If like most of us, you find yourself rushing through the working week in a blur, you most likely breathe a sigh of relief when the weekend rolls around. But are you making the most of it?
Have you ever wondered if you should have a morning routine, but can’t find the time? Do you wish you could just hit the pause button and reset, allowing the stresses and strains of the week to melt away?
If this is you, then you’d undoubtedly benefit from creating a slow morning routine for the weekend.
I confess, I have fallen off the Monday to Friday morning routine wagon recently, I’m not gonna lie… there have been times when having a strong, daily morning routine has absolutely saved me. Early rising rituals can help you feel in control, more productive, healthier and more energetic.
But as I mentioned in my post on morning routines:
A slow shift
I believe there’s a certain ebb and flow to life’s cycles, and I am by no means immune to phases where less action and more rest is called for. Listening to our bodies is an essential part of the balance. Rising early every day can be wonderful, and I still stand by my earlier post, as I know the tide will turn and again I will crave an energising early start.
Recently I have been leaning towards a slower morning ritual. This can, of course, be performed whenever suits – so if you are an early bird (or aspiring to be so) then this is a beautifully serene way to begin your day every day. If you can’t bring yourself to rise daily at an hour that allows for a slower start, then this is a beautiful habit to work into your weekend, a weekly reset to set you up for the week ahead.
I’m a big advocate of slow living. Connecting to the world and being present in the moment is the sincerest way I can think to honour myself and my time on earth. By choosing to start my morning slowly I feel I am setting a pace by which to measure the rest of my day. A gentle nudge and a reminder of what is important.
Allow yourself the time, even if only once a week, to spend the morning leaning into your experience, savouring your time, not rushing through it to the next thing on your to-do list.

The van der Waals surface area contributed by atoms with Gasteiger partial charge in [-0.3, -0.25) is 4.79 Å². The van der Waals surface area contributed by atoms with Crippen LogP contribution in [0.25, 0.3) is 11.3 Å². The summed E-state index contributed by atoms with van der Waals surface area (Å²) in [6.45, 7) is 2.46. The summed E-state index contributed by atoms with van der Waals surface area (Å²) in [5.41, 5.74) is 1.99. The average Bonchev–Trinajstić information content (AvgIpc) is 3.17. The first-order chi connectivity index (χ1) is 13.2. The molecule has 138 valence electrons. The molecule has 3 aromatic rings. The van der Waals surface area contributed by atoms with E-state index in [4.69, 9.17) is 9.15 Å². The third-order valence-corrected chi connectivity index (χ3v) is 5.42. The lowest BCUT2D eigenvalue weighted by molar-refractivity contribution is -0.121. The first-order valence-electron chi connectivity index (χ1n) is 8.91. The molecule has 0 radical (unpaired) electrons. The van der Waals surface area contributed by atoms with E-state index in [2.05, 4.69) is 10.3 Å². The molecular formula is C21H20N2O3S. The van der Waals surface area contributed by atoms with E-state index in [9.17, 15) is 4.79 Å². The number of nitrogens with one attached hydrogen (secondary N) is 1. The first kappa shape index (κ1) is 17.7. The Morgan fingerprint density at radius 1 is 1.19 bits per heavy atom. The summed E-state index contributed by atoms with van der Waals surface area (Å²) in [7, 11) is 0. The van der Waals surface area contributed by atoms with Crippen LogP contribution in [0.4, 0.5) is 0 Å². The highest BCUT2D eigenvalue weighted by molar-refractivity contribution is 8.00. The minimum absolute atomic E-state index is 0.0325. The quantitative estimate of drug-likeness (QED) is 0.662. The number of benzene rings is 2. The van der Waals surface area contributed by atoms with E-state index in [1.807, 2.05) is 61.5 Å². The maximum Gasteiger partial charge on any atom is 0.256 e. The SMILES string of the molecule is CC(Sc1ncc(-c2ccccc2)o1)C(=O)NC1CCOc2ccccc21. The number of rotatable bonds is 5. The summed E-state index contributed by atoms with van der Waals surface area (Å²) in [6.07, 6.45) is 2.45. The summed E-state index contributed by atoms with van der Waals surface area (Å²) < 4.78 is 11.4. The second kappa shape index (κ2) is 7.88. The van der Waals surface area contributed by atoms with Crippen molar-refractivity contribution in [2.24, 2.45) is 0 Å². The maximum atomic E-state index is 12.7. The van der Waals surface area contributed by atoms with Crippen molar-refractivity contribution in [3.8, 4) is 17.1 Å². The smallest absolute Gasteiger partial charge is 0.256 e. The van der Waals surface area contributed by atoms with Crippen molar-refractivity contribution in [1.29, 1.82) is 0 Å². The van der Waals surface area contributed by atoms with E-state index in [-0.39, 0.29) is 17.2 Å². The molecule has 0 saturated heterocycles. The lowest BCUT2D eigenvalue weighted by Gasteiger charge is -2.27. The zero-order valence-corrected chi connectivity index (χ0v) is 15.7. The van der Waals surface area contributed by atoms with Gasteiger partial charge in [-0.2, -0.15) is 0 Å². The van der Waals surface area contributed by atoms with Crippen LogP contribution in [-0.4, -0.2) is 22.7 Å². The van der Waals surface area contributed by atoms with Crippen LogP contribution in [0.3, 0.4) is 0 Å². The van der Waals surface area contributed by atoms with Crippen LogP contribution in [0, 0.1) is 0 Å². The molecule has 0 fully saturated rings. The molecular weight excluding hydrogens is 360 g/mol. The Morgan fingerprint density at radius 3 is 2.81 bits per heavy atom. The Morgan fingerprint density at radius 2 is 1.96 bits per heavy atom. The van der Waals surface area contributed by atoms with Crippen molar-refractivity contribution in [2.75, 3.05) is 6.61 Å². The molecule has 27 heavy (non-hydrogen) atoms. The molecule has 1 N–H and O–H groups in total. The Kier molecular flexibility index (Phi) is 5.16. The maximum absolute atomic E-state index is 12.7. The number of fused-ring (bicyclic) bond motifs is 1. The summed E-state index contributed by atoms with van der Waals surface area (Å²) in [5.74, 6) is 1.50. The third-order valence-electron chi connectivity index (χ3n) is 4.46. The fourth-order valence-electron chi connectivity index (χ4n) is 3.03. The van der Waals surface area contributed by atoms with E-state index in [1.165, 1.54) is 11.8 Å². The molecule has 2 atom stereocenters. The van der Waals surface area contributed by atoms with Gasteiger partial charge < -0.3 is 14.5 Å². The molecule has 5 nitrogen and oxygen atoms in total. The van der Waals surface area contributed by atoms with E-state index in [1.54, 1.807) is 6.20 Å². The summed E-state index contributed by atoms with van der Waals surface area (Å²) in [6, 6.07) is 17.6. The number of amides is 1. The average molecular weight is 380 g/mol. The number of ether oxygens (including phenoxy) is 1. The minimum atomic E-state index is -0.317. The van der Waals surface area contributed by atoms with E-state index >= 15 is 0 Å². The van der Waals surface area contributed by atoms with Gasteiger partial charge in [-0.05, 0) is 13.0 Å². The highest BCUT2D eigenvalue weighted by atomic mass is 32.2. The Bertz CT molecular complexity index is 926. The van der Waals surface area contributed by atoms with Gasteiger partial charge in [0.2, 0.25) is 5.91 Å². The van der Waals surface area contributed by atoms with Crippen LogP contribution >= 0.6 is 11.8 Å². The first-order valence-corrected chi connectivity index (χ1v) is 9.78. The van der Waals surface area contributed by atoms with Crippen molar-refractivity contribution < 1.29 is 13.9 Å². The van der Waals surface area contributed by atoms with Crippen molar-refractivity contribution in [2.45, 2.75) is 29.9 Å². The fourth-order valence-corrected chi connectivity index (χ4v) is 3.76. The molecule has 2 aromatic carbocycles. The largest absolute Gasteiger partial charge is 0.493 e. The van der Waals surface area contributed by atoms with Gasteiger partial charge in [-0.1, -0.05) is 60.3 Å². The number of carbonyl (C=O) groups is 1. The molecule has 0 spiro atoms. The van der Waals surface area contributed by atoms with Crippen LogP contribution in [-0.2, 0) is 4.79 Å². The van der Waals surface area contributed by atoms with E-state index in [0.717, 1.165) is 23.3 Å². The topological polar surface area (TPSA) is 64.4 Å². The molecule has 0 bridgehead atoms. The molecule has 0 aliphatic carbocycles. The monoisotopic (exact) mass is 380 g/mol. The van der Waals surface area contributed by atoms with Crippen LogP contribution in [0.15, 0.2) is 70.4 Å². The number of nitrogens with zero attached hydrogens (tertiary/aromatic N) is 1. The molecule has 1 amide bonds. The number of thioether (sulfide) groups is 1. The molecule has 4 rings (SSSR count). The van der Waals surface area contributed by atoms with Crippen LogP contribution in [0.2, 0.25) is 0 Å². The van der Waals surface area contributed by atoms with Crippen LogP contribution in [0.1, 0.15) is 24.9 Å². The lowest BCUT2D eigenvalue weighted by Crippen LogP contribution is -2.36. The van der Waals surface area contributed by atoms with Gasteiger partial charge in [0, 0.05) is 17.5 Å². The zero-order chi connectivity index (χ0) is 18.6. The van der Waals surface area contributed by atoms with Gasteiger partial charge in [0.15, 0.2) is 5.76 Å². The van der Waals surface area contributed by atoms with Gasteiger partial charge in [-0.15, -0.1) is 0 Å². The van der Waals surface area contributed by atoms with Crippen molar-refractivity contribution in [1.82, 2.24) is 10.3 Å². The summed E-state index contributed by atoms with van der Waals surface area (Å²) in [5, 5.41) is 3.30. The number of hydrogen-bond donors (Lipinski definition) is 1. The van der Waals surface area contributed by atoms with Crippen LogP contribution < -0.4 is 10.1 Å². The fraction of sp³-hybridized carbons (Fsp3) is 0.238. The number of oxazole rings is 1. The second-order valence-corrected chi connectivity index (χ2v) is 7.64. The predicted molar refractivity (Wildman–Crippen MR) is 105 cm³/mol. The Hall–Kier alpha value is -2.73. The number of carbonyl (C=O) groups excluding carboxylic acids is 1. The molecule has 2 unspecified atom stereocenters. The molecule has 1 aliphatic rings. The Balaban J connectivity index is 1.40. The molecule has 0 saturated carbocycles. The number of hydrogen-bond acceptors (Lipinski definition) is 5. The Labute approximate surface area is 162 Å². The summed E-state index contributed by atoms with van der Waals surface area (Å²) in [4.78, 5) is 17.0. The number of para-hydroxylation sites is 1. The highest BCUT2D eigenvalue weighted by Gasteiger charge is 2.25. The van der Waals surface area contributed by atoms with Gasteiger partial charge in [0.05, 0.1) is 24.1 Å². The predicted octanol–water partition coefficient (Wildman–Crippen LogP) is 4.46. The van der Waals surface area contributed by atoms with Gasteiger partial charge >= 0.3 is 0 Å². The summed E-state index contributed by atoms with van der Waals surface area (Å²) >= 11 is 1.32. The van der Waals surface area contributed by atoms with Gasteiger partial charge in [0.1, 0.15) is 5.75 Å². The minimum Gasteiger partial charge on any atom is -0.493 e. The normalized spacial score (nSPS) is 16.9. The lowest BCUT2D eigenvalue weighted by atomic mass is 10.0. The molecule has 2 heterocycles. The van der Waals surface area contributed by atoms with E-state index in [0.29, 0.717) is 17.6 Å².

Pause. Breathe. Feel. Be.
When you allow yourself to be present, to slow your pace and connect to your inner world, you start to create a space to slip into which you can return to again and again, whatever the rest of the week has in store for you.
Ideas for slow starts
Don’t set an alarm
Rise when your body is rested and you naturally awaken. You could consider sleeping with the curtains open to allow the soft morning light to slowly rouse you. Sleeping and waking with the sun is wonderful for helping to reset your circadian rhythms.
Make a warm drink
Focus on the act of making. Of busying your hands. Honour the moment, expressing gratitude for a new day. Brew your coffee with freshly ground beans, or make Turmeric Golden milk. Aysegul from foolproofliving.com has a great post on the benefits of this drink, along with 3 different ways of making it. Sip it slowly and appreciatively, linger on the flavours.
Connect to your senses
Sit in silence and listen to the birdsong or sounds of your neighbourhood.
Allow your senses to connect to your surroundings as fully as you can.
Feel the warmth of the mug in your hands, smell the aroma rising from within, listen to all the sounds around you, really pay attention to that first sip – the first flavour of the day.
Look around you, notice everything that is blue. Then do it again, this time maybe searching for only the things in the shadows, or perhaps those in a sunbeam.
The point is to notice things. Really study where you are and activate your senses.